Why “Equality under the law” is a prerequisite for a stable, long term and unprocessed peace…

It’s just too good not to reprint Ed Moloney’s latest headline in its entirity: ‘They Haven’t Gone Away, You Know!’ And That’s Okay With Us, Say Brits… Aside from the dark humour involved, he usefully points back to the IMC report of September 2008.

Now with regard to the pressure now mounting on Peter Robinson over a statement he made just prior to that report, this is all very pertinent. Here’s the guts of Robinson’s statement:

“There is no purpose for having a structure if you do not intend to act in a paramilitary fashion, so the requirement from the people of Northern Ireland is for the army council and any other part of the IRA’s structure to be completely disbanded.

I accept what the Chief Constable says, that they are not meeting for any terrorist purpose, but we require the removal of the IRA’s army council and we have always made that clear.”

That’s pretty clear. Robinson wants the IRA Army Council gone. Did he get what he wanted? Well according to yesterday’s report, no. But that’s not what the IMC told the world just afterwards:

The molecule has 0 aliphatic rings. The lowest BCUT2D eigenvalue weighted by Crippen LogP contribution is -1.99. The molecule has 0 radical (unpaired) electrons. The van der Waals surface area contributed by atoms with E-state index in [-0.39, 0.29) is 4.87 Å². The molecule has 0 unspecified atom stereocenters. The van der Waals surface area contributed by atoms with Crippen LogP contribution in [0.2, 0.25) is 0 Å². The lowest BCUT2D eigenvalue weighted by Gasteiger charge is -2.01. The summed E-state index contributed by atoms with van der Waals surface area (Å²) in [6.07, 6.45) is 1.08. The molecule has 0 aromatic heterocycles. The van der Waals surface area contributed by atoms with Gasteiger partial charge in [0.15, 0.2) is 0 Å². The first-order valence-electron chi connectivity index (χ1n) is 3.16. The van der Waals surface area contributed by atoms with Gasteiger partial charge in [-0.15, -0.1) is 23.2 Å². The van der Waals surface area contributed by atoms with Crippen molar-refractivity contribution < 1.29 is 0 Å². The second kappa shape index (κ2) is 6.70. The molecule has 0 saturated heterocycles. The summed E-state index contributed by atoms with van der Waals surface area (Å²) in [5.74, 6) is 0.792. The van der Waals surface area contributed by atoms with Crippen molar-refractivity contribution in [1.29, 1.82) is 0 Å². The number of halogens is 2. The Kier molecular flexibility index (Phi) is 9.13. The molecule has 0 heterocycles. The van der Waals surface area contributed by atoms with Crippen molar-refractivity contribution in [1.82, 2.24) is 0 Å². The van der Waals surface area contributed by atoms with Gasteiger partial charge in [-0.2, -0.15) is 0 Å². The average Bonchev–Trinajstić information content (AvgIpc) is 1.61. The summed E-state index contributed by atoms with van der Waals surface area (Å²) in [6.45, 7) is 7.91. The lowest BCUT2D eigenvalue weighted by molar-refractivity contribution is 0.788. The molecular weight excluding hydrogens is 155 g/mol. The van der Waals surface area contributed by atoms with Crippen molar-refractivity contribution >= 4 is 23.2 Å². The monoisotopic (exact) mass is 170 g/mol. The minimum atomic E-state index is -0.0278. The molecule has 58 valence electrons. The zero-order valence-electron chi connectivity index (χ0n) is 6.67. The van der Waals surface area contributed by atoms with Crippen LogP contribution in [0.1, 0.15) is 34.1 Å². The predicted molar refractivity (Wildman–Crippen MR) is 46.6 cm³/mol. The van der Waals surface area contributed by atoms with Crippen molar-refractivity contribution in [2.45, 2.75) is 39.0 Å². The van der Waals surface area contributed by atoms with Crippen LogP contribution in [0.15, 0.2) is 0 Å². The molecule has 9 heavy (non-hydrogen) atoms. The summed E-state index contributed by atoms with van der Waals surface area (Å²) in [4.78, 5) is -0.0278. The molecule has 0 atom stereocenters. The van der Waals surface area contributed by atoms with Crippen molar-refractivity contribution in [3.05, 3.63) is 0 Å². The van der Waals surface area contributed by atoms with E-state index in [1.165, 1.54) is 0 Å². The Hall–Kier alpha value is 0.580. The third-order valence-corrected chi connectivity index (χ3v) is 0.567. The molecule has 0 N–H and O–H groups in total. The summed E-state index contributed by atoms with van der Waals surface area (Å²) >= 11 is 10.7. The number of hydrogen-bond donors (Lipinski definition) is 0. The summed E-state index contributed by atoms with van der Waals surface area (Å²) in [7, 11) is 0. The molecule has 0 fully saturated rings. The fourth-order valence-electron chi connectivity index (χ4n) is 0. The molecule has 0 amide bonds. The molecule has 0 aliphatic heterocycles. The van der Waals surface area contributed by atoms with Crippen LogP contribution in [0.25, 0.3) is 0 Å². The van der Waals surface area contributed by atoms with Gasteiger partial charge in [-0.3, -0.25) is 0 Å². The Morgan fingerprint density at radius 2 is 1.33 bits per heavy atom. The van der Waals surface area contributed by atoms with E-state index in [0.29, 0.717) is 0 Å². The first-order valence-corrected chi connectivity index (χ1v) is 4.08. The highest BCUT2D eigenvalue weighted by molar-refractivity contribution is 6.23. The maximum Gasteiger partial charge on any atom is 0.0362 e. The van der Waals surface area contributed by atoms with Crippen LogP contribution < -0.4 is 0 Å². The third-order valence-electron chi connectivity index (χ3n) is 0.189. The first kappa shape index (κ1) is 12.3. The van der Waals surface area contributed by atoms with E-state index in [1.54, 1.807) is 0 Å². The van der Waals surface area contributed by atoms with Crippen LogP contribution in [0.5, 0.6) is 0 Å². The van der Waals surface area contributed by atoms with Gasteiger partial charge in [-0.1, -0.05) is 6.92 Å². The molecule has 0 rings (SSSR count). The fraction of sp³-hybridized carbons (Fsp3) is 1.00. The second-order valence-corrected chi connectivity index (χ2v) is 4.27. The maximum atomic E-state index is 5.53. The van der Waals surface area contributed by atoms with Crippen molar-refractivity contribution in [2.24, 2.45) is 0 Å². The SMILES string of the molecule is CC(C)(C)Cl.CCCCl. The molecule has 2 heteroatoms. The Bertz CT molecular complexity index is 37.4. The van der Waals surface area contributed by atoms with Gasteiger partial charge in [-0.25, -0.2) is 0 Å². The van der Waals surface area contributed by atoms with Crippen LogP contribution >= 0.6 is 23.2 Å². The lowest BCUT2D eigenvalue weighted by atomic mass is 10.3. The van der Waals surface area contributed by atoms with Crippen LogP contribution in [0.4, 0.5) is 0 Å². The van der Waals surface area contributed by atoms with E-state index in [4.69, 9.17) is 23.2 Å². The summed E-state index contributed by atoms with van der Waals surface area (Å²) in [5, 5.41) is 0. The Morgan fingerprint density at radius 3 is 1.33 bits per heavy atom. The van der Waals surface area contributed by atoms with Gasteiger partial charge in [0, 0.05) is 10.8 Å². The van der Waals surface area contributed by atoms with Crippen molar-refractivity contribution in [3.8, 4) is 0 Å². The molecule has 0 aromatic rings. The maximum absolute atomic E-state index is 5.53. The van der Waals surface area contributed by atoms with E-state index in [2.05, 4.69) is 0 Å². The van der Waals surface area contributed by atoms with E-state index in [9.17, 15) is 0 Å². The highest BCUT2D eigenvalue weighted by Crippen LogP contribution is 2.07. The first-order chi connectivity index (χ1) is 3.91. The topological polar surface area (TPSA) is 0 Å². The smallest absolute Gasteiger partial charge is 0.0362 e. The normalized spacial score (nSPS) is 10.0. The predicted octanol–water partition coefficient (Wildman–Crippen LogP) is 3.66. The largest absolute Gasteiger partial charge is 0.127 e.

In other words IMC did Sinn Fein and the IRA Army Council a huge service in telling the world they no longer existed (when in fact it seems they actually did). Moloney goes on to provide us with a verbal organogram of what, apparently, survives…

…it has experienced a Lazarus-style resurrection. It is back in action, no longer languishing in ‘disuse’, but back to being ‘operational’ and ‘functional’, albeit ‘in a much reduced form’.

But then we discover what this ‘much reduced form’ consists of. Well on top of the Army Council there is something called ‘a senior leadership’ – the PSNI/MI5 are coy about what this means but it sounds like a Chief of Staff to me – and below it some ‘departments’ whose functions we are not allowed to know and then something called ‘regional command structures’.

Could these possibly be Brigades, as in Belfast Brigade? We don’t know, because neither the PSNI, MI5 or the three wise monkeys chosen to endorse this report will tell us. If all this sounds familiar, that’s because it is basically the old Provisional IRA structure, albeit somewhat reduced: a Chief of Staff, an Army Council, Brigades and Departments.